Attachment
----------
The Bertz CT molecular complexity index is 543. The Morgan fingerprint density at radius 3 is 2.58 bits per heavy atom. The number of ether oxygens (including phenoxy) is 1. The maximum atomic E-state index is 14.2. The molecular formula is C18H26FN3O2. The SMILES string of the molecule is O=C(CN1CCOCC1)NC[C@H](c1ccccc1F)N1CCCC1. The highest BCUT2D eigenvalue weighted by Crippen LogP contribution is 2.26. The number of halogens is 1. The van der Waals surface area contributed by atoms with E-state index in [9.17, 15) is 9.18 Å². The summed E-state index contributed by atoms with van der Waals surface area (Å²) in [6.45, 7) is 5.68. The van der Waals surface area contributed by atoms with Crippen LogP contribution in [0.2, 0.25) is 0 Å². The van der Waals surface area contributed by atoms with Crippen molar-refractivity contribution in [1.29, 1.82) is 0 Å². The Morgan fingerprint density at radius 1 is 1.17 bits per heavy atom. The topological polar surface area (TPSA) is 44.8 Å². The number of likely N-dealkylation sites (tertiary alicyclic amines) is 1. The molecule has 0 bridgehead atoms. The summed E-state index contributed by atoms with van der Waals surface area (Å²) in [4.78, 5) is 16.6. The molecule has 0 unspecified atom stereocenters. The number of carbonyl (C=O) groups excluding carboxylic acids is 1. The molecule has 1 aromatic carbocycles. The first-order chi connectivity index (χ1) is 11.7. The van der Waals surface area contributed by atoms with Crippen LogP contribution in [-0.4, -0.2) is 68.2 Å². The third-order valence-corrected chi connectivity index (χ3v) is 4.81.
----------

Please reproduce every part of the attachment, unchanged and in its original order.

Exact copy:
The Bertz CT molecular complexity index is 543. The Morgan fingerprint density at radius 3 is 2.58 bits per heavy atom. The number of ether oxygens (including phenoxy) is 1. The maximum atomic E-state index is 14.2. The molecular formula is C18H26FN3O2. The SMILES string of the molecule is O=C(CN1CCOCC1)NC[C@H](c1ccccc1F)N1CCCC1. The highest BCUT2D eigenvalue weighted by Crippen LogP contribution is 2.26. The number of halogens is 1. The van der Waals surface area contributed by atoms with E-state index in [9.17, 15) is 9.18 Å². The summed E-state index contributed by atoms with van der Waals surface area (Å²) in [6.45, 7) is 5.68. The van der Waals surface area contributed by atoms with Crippen LogP contribution in [0.2, 0.25) is 0 Å². The van der Waals surface area contributed by atoms with Crippen molar-refractivity contribution in [1.29, 1.82) is 0 Å². The Morgan fingerprint density at radius 1 is 1.17 bits per heavy atom. The topological polar surface area (TPSA) is 44.8 Å². The number of likely N-dealkylation sites (tertiary alicyclic amines) is 1. The molecule has 0 bridgehead atoms. The summed E-state index contributed by atoms with van der Waals surface area (Å²) in [4.78, 5) is 16.6. The molecule has 0 unspecified atom stereocenters. The number of carbonyl (C=O) groups excluding carboxylic acids is 1. The molecule has 1 aromatic carbocycles. The first-order chi connectivity index (χ1) is 11.7. The van der Waals surface area contributed by atoms with Crippen LogP contribution in [-0.4, -0.2) is 68.2 Å². The third-order valence-corrected chi connectivity index (χ3v) is 4.81.